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A Poem for Purim
by Jim Vasquez
Now Xerxes, king of Persia ruled,
From Susa's citadel,
And I, as queen, was confident,
I did in safety dwell.
A hundred provinces and more,
From Cush to India's land,
He ruled, and there was not a foe,
Who dared to raise a hand.
And he had chosen me among,
The loveliest and the best,
That on my fair and comely head,
A regal crown should rest.
For Vashti who was first to reign,
Beside him on the throne,
Displeased the king and all his men,
For this contempt once shown,
Refusing a request that he,
Quite drunk, did make one day,
That she in royal robes appear,
As if there on display.
And for this deed she was removed,
The king would search again,
For yet a lovelier, better queen,
As counseled by his men.
And when they chose me to appear,
'Mongst women not a few,
I told them not whence I had come,
Nor that I was a Jew.
For Mordecai, a cousin, had,
Advised me in this way,
More like a father he had been,
If truth one were to say.
I was assigned fair maidens who,
Would tend to all my need,
And thus within the palace walls,
For nothing had to plead.
And from the day the king beheld,
My form and loveliness,
He wished naught but to make me his,
And all my charms possess.
And then there was a marriage feast,
The king sent out a call,
That nobles and officials come,
To fill the banquet hall.
A holiday was then proclaimed,
Throughout his many lands,
And gifts of royal origin,
Were borne by many hands.
And still I not a word did speak,
Of who my people were,
Uncertain that my master then,
Would yet a Jew prefer.
But if in safety I had thought,
I dwelt from day to day,
A word from Mordecai arrived,
That put me in dismay.
For Haman, 'mongst the nobles first,
And by the king admired,
Was filled with hatred for my kind,
And thus our end conspired.
A date was set, an edict signed,
It had the royal seal,
And laws of Persians and the Medes,
Were quite without appeal.
"Now you must go before the king,"
My cousin ordered me,
"And bowing low on our behalf,
Most humbly make your plea."
But I demurred, I knew so well,
Unless he called me first,
A single punishment there was,
And of them all ? the worst!
But Mordecai replied that day,
With words I'll ne'er forget,
Which were, of all he'd said to me,
By far the noblest yet.
"Think not that you alone will find,
Of Jews in every place,
A haven from destruction that,
Awaits our noble race.
"For silent, still there will arise,
Deliverance for our kind,
But you and all your father's house,
Will not its refuge find.
"And have you not for such a time,
As this come to the throne,
And for this reason wear the crown,
That you have come to own?"
And humbled then, for seeking first,
My safety and not theirs,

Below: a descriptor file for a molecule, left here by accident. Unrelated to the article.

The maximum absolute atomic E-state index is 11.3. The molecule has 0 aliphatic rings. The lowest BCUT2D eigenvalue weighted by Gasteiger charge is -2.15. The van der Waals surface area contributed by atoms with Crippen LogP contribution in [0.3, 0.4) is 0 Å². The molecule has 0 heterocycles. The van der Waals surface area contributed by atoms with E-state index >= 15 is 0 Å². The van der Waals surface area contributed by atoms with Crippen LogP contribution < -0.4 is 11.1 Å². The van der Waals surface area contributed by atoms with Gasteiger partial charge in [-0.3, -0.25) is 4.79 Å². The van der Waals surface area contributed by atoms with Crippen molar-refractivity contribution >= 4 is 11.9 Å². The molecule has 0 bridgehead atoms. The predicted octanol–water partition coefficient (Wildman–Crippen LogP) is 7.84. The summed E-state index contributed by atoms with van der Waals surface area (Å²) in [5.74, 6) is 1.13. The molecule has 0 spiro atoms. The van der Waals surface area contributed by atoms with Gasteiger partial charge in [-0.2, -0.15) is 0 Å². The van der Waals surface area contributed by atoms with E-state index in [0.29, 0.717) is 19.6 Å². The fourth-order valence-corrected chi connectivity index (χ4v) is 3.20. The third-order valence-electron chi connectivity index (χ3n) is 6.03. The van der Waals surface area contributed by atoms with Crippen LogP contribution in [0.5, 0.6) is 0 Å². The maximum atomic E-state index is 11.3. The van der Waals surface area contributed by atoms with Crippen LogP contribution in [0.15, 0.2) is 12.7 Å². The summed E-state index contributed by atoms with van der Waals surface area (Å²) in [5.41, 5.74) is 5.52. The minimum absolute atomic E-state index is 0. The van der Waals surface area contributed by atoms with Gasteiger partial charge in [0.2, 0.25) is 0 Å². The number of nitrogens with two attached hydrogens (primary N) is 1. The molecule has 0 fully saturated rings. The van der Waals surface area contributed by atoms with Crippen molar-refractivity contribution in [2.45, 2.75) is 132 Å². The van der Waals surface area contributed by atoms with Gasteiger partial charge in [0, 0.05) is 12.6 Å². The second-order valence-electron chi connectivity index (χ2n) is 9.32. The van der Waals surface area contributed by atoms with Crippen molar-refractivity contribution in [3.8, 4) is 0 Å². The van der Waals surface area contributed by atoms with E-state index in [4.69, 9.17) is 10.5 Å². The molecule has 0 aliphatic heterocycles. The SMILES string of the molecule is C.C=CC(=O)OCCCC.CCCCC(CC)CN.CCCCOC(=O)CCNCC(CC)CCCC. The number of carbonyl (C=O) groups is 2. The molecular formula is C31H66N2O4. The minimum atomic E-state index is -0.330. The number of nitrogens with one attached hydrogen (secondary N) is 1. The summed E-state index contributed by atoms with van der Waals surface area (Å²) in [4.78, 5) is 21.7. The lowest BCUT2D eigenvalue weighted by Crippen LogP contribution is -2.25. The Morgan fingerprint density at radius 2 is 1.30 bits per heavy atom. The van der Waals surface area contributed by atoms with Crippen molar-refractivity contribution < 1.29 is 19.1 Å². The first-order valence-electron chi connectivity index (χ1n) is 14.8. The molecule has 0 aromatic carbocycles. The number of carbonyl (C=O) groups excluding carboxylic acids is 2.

I sent him word to call a fast, -
And help me with his prayers!
And I before the king would go,
Disdaining thus the law,
To plead before great Xerxes' throne,
In reverence and in awe.
And if it meant I perished, then,
That risk I had to take,
It was a worthy sacrifice,
That I was called to make.
And when the king beheld my form,
In royal robes arrayed,
His scepter he then offered me,
And to his presence bade.
"And what," he said, "is your request,
That you have come this way?
The half of all my kingdom now,
I offer you this day."
I asked him to a banquet and,
With Haman to attend,
I hoped this evil man to stop,
And bring him to an end.
Then feasting well on olives, dates,
And long-fermented wine,
I thought the time had come to share,
The sorrow that was mine.
"And will my lord not spare my life,
For which I make my plea,
And, merciful, give heed to all,
That has befallen me?
"And will my lord not save us from,
This undeservéd end,
That I and all my people face,
And does our fate portend?
"For truly, now, in every place,
Destruction is our lot,
And naught but death will finally bring,
The peace we long have sought."
Enraged, with staff in hand he rose,
And sternly asked of me,
To name the one who sought our end,
And who this man might be.
"'Tis Haman who has done it, lord,
The man at your right hand,
Who plots my people's slaughter and,
Has issued the command."
And leaving then his wine, so filled,
With vehemence was he,
The king gave thought to Haman and,
To what his end should be.
And Haman, quite undone, then fell,
Upon me where I lay,
And begged that I might mercy show,
And Xerxes' wrath allay.
But Xerxes entered and beheld,
This vile, intemperate man,
Full prostrate over me as I,
Reclined on the divan.
"And will he thus molest the queen,
Within this house of mine,
Is this, now, what he thinks of me,
For this he came to dine?"
And with these words he ordered that,
They hang poor Haman high,
Upon the gallows he had made,
For cousin Mordecai.
Now once the king was made aware,
Of all the foes we faced,
Throughout his many provinces,
He acted then with haste.
We were allowed to save ourselves,
Our properties defend,
And everywhere did vanquish and,
Quite valiantly contend.
And Mordecai was recompensed,
For how he helped the king,
Receiving Haman's properties,
And Xerxes' signet ring.
And honored by the king, he was,
Within the palace wall,
Excepting him who wore the crown,
Exalted over all.
The Jews in every place had cause,
To feast and celebrate,
And days of Purim hence are known,
Beginning with this date.
from the February Purim 2002 Edition of the Jewish Magazine
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